A few more employment graphs …
Here are the previous posts on the employment report:
• June Employment Report: 287,000 Jobs, 4.9% Unemployment Rate
• Employment Comments: A Strong Report following a Weak Report
• Public and Private Sector Payroll Jobs: Carter, Reagan, Bush, Clinton, Bush, Obama
Duration of Unemployment
This graph shows the duration of unemployment as a percent of the civilian labor force. The graph shows the number of unemployed in four categories: less than 5 week, 6 to 14 weeks, 15 to 26 weeks, and 27 weeks or more.
The general trend has been down for all categories, and the “less than 5 weeks”, “6 to 14 weeks” and “15 to 26 weeks” are all close to normal levels.
The long term unemployed is at 1.2% of the labor force, however the number (and percent) of long term unemployed remains elevated.
Unfortunately this data only goes back to 1992 and only includes one previous recession (the stock / tech bust in 2001). Clearly education matters with regards to the unemployment rate – and all four groups were generally trending down – although the rate has somewhat flattened out recently.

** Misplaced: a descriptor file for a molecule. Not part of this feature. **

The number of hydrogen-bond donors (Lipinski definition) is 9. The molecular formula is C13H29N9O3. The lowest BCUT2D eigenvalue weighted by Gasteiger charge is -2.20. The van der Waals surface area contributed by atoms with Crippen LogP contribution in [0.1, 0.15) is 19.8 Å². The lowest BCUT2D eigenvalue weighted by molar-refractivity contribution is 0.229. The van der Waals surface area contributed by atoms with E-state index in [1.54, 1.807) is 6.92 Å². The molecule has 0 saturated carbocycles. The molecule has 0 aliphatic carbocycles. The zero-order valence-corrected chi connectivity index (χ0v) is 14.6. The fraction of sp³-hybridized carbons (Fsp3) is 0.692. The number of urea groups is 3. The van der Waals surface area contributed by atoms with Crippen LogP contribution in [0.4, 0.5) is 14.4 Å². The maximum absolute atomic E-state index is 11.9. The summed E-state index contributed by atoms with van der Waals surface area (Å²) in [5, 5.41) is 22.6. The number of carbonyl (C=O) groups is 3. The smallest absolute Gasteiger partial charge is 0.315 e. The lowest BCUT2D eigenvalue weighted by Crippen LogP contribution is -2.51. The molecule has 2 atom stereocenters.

Although education matters for the unemployment rate, it doesn’t appear to matter as far as finding new employment.
Note: This says nothing about the quality of jobs – as an example, a college graduate working at minimum wage would be considered “employed”.
Since construction employment bottomed in January 2011, construction payrolls have increased by 1.22 million.
Construction employment is still below the bubble peak, but close to the level in the late ’90s.
For manufacturing, the diffusion index was at 55.1, up from 39.9 in May.
Think of this as a measure of how widespread job gains are across industries. The further from 50 (above or below), the more widespread the job losses or gains reported by the BLS. Above 60 is very good. From the BLS:
Figures are the percent of industries with employment increasing plus one-half of the industries with unchanged employment, where 50 percent indicates an equal balance between industries with increasing and decreasing employment.
Overall private job growth was widespread in June (after a weak May), and manufacturing employment was somewhat widespread.